Ustad Alla Rakha, the most important tabla drummer of his
generation, died Thursday at his home in Bombay. He was 80.
He had a heart attack when he learned of the death of his daughter Razia
during cataract surgery, said a spokesman for Moment Records and
Zakir Hussain Management, which releases albums by Mr. Rakha and
his son Zakir Hussain, who also plays the tabla.
Alla Rakha, who was given the honorific Ustad as a master musician and
teacher, was a virtuoso of the complex system of talas, rhythmic cycles
that are central to Hindustani classical music, and he used his skill to
invigorate every musician who shared the stage with him.
"All life is rhythm," he once said in an interview. Sitting calmly, with
hands a blur of speed above his drums, he traded smiles and dazzling,
incendiary improvisations with leading figures in Indian music, among
them the sitar players Ravi Shankar, Vilayat Khan and Ali Akbar Khan.
He was also the first tabla player to give solo concerts.
"The country has lost an accomplished maestro whose mastery over the
tabla created waves all over the world," the prime minister of India, Atal
Bihari Vajpayee, said in a statement. "He strode like a colossus on the
scene of Indian classical music."
Alla Rakha Qureshi was a farmer's son who grew up in a small village in
the Jammu region of Punjab. He was drawn to music and theater as a
child, and began studying music against his parents' wishes.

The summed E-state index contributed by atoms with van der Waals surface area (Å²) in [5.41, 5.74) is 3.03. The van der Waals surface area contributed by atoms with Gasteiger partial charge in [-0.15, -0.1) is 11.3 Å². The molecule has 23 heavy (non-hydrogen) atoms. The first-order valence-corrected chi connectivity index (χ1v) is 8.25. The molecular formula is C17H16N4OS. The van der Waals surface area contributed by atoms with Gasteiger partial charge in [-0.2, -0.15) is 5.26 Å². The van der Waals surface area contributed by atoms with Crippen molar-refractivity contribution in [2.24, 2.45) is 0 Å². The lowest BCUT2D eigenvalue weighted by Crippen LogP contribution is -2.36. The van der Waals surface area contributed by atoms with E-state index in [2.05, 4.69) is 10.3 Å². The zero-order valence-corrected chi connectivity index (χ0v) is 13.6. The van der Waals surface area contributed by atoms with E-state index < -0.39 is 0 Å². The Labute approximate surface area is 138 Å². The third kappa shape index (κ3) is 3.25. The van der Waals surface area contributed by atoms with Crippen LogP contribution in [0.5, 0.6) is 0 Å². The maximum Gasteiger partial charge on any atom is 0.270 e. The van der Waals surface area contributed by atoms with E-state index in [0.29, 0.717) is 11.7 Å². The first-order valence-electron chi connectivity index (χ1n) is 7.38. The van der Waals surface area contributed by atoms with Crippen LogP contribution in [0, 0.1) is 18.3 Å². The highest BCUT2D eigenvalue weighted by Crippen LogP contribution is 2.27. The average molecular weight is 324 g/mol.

His first tabla teacher, Lal Mohamed, was a disciple of Mian Qader
Bakshi, a leading musician in the Punjab gharana, or school, of classical
music. When he was 12 he ran away from home to study with Mr.
Bakshi in Lahore, in what is now Pakistan.
He began performing on Lahore Radio, and in 1936 he moved to Delhi
to work for All India Radio, and then to Bombay. During the 1930's he
studied raga singing with Ustad Ashiq Ali Khan of the Patiala gharana.
He also married a cousin, Bavi Begum.
In 1943 he began working in the Bombay film industry as a music
director for Rangmahal Studios, and he provided music for two dozen
films in Hindi and Punjabi.
He performed with Mr. Shankar, who also worked for All India Radio,
in the 1940's, and their partnership carried Hindustani classical music
beyond India's borders.
He made a percussion album with the jazz drummer Buddy Rich, and he
performed with Mr. Shankar at the Monterey Pop Festival in 1967 and
at the first Woodstock festival in 1969.
Although he occasionally collaborated with Western musicians, he was
revered for his classical performances.
In recent years he had devoted much of his time to teaching. His three
sons -- Mr. Hussain, Fazal Qureshi and Taufiq Qureshi -- are all tabla
players, and he ran a music school, the Alla Rakha Institute of Music,
Bombay. He estimated that he had hundreds of students.
In addition to his wife and sons, he is survived by another daughter,
Kurshid Aulia of London, and nine grandchildren.